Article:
“It was hard (sitting out),” Gary said. “But I just wanted to do my job (on the scout team) and give them a look on offense. It was just good going with the ride. It was a great year, and it was good having a chance to be a part of it.”
Since then, Gary and junior Lavocheya Cooper have been competing to start opposite Daytawion Lowe at safety.
Cooper topped the depth chart throughout spring practice and heading into fall camp. But he and Gary often play at the same time in certain packages when an extra defensive back is needed. And a head injury that held Cooper out of practice for a few days gave Gary some additional reps.
“Shamiel, in my mind, is one of the hardest-working guys on the team,” Malone said. “He does a good job watching video, anticipating, being in the right position, so he ends up making many plays.”
Gary, of course, wants that starting job. But he's most looking forward to his loved ones being able to drive an hour to watch him play in Stillwater this season.
“It's real special,” Gary said. “I get a chance to play in front of my family and friends.”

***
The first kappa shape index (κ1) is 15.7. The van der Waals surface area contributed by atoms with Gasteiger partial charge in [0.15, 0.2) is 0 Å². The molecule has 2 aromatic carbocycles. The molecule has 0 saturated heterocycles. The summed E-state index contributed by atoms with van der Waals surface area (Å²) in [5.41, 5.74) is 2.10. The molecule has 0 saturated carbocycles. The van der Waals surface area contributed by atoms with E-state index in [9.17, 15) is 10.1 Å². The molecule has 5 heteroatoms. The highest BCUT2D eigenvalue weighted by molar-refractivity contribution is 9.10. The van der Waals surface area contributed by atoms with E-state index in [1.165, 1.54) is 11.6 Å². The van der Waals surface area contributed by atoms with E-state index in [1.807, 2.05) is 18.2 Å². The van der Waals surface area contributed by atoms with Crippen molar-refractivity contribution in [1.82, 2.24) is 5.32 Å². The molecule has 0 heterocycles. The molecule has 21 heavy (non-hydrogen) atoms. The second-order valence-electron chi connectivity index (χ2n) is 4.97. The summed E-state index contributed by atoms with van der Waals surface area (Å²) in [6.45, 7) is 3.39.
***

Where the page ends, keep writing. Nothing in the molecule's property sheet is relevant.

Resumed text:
OSU safeties coach Van Malone still calls the competition for the starting strong safety job an even battle.
And he's just fine with that.
“Starter means a guy runs out first,” Malone said. “The next guy will be in two plays after him. That's kind of what I keep trying to get them to understand. Just keep playing, just keep doing what they're doing. As a coach, I'm excited about the competition.”
Juniors Lavocheya Cooper and Shamiel Gary will likely both play about 60 snaps per game in their quest to replace Markelle Martin in the secondary. Here's a closer look at what each player will bring to that spot.
Previously: Played in just four games in 2011 while working back from a knee injury. Has recorded 14 career tackles.
Edge: Straight-line speed, athleticism, consistency
Malone says: “Because he's going to make sure that he's sure, he's not going to take as many risks. He's going to always be consistently lined up, doing what he's supposed to do.”
Previously: Redshirted the 2011 season after transferring from Wyoming, where he was a freshman All-American in 2009.
Edge: Experience, vision, instincts, big-play capability
Malone says: “You know I'm all about turnovers, and he's a guy that ends up creating more turnovers. Not necessarily in all the team drills that you probably hear about, but all the little drills that we do. He probably is the better one at doing that.”